“It’s about the vision,” he says. “Seeing it in a new way. Most people would just see the object, but I see what it could be.”

The fledgling business has gone from strength to strength and Mark is getting commissions to build his fantastical vehicles for admiring clients. It takes him about 16 weeks to build one. Wife Anna and grown-up sons Reaze and Luc are very supportive of his new enterprise.

“They were massively supportive of me turning it into a business,” he says. “This was always my hobby, and after three years it can support itself, and I want to take it forward.”

And he has vaulting ambitions.

“I have plans for something much bigger. I want to scale this up – to perhaps 10 times the size I am doing now. Creatures! Large-scale, mechanical and steam-powered creatures. It is going to happen!”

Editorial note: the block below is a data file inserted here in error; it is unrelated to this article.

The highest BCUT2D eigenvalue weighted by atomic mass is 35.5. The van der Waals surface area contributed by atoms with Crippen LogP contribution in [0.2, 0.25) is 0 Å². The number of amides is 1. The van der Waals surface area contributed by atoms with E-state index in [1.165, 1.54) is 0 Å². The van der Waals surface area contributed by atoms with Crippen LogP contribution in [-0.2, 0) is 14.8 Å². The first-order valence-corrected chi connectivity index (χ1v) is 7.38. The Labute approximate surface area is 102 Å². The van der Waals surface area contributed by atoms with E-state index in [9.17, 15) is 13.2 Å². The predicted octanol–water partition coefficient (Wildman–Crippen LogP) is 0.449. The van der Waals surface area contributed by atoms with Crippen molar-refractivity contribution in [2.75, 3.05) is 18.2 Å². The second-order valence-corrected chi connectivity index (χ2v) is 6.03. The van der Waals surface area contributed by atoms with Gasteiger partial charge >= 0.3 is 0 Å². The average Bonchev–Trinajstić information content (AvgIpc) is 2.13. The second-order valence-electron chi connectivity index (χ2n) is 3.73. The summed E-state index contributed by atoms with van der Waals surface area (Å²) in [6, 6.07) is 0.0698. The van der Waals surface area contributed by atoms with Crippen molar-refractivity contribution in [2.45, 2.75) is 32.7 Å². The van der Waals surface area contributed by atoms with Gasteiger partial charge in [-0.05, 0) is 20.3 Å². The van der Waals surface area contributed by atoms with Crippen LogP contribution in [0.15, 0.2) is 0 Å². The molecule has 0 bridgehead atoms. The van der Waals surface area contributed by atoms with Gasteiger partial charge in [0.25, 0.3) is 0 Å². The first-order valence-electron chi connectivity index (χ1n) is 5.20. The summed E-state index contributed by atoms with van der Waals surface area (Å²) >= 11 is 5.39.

He refers to the giant mechanical marionette company based in Nantes, France – called Royal de Luxe – and thinks that Brunel’s old Great Western Railway works, particularly with the heritage of the steam and invention, would be just the place for a new creative centre.

“I would love to do something like this in Swindon, with steampunk. Potentially we could build these kinds of things in the old engineering works, working out of these sheds. It’s going to get bigger. It’s going to put Swindon on the map,” he declares. With this much imagination and ingenuity, it will be fascinating to see what Podpad Studios achieves next.

You can see Mark’s creations at the Swindon Steampunk Spectacular, at the Steam Museum on March 17 and 18. Visit